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While Australia bemoans a massive Budget deficit and
deep cuts to many areas of science, welfare and education, our cousins across
the Tasman are finding things are much rosier.


Courtesy of information from Statistics New Zealand and Deloitte Access Economics,
here’s a summary of the current New Zealand economy:


  • Economic growth prospects are suddenly looking stronger in
    NZ than they are in Australia.    The NZ Treasury
    estimates real GDP growth of 4.0% in 2014-15, while Australia is projected
    to grow at a more modest 2.5% in 2014-15 according to the recent Budget.

In the March 2014 quarter the number of people
employed in New Zealand increased by 22,000 (0.9 percent) in seasonally
adjusted terms. Over the year to March 2014, the number of people employed
rose 84,000    (3.7 percent) to 2,318,000 people. This is the largest
annual  increase in nearly ten years (December 2004 quarter) when the
increase was 90,000.  

main contributors to the annual growth in NZ employment were the construction
industry (up 24,400 people, or 14 %) and the professional, scientific,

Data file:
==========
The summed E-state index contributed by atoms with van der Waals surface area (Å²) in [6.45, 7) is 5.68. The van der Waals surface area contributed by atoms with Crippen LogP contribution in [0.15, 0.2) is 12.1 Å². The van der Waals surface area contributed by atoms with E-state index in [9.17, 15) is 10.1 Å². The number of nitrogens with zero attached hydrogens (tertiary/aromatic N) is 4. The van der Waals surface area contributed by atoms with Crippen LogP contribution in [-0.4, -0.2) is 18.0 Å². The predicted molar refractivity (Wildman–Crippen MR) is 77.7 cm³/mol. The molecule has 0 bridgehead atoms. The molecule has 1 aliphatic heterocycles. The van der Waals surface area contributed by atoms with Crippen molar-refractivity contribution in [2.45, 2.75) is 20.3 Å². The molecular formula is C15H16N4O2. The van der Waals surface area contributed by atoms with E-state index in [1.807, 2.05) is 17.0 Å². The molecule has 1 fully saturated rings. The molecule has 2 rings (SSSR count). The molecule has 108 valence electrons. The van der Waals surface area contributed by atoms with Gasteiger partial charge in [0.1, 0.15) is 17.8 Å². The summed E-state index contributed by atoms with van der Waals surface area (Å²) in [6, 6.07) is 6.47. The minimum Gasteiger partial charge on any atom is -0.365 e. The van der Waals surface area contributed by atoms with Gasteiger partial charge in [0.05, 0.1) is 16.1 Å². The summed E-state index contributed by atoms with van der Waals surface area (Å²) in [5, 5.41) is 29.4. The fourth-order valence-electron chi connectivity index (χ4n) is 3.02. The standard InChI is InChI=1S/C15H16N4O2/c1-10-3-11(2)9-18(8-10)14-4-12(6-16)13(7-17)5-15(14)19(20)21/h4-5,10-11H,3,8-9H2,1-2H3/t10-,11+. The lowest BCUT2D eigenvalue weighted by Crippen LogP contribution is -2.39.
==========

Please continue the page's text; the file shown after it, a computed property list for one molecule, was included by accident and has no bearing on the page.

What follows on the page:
technical, administration, and support service industry group (up 17,700
people, or 7%).

NZ labour force participation rate rose 0.4 percentage points to 69.3 percent
in the March 2014 quarter. NZ’s labour force
participation rate is now at the highest level
since the series began in 1986  , just surpassing the 69.2 percent seen in the
December 2008 quarter.  Over the year, the labour force participation rate
rose 1.4 percentage points. This is also the largest annual increase for the
series. Australia’s labour force participation rate is a much more modest

  • NZ’s recent economic outperformance is due to a combination
    of factors, not least its  growing trade relationship with China  (an
    annual gain of 51% compared to the previous year, and accounted for around
    22% of all exports).
  • NZ export growth has been led by a boom in demand for dairy
    products from Asia.  Over the year to March-2014, milk
    powder, butter and cheese exports advanced 31% to $NZ14.9 billion, with
    total dairy exports accounting for over 30% of total exports.
  • Other components of the NZ economy are also supporting the
    relatively rapid rate of economic growth underway  . 
    Housing construction activity has followed higher house prices recorded in
    recent years and is growing strongly, while private consumption and
    business/public investment are also slated to support positive economic
    growth over the medium term.
Might the traditional flow of
New Zealand workers into Australia be
about to decline?



I doubt the decisions made in
the recent Australian Federal Budget would be ones that provide a greater
incentive for Kiwi workers to pack up their life and head across the ditch.

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